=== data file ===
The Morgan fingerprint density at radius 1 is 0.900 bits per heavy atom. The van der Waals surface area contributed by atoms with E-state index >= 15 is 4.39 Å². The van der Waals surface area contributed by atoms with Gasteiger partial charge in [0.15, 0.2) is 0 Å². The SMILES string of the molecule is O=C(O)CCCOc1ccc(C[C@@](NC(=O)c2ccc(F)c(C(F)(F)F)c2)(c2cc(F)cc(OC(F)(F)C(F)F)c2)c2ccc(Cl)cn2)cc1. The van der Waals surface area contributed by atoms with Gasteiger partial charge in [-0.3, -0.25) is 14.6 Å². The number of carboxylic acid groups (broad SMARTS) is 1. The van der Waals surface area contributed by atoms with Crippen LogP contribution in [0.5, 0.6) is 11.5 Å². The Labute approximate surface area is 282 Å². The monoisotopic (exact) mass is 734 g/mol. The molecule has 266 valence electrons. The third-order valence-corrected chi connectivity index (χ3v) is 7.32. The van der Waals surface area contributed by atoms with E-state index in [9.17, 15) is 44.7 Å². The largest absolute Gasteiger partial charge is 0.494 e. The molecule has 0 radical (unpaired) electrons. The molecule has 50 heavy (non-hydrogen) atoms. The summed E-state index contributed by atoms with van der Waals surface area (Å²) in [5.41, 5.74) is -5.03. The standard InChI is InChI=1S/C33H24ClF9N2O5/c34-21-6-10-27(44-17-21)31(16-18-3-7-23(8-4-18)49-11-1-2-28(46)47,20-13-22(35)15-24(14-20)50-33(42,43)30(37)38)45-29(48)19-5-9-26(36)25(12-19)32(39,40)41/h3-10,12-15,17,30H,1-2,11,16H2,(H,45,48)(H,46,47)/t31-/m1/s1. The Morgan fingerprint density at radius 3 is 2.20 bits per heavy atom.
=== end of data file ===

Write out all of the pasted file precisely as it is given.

The Morgan fingerprint density at radius 1 is 0.900 bits per heavy atom. The van der Waals surface area contributed by atoms with E-state index >= 15 is 4.39 Å². The van der Waals surface area contributed by atoms with Gasteiger partial charge in [0.15, 0.2) is 0 Å². The SMILES string of the molecule is O=C(O)CCCOc1ccc(C[C@@](NC(=O)c2ccc(F)c(C(F)(F)F)c2)(c2cc(F)cc(OC(F)(F)C(F)F)c2)c2ccc(Cl)cn2)cc1. The van der Waals surface area contributed by atoms with Gasteiger partial charge in [-0.3, -0.25) is 14.6 Å². The number of carboxylic acid groups (broad SMARTS) is 1. The van der Waals surface area contributed by atoms with Crippen LogP contribution in [0.5, 0.6) is 11.5 Å². The Labute approximate surface area is 282 Å². The monoisotopic (exact) mass is 734 g/mol. The molecule has 266 valence electrons. The third-order valence-corrected chi connectivity index (χ3v) is 7.32. The van der Waals surface area contributed by atoms with E-state index in [9.17, 15) is 44.7 Å². The largest absolute Gasteiger partial charge is 0.494 e. The molecule has 0 radical (unpaired) electrons. The molecule has 50 heavy (non-hydrogen) atoms. The summed E-state index contributed by atoms with van der Waals surface area (Å²) in [5.41, 5.74) is -5.03. The standard InChI is InChI=1S/C33H24ClF9N2O5/c34-21-6-10-27(44-17-21)31(16-18-3-7-23(8-4-18)49-11-1-2-28(46)47,20-13-22(35)15-24(14-20)50-33(42,43)30(37)38)45-29(48)19-5-9-26(36)25(12-19)32(39,40)41/h3-10,12-15,17,30H,1-2,11,16H2,(H,45,48)(H,46,47)/t31-/m1/s1. The Morgan fingerprint density at radius 3 is 2.20 bits per heavy atom.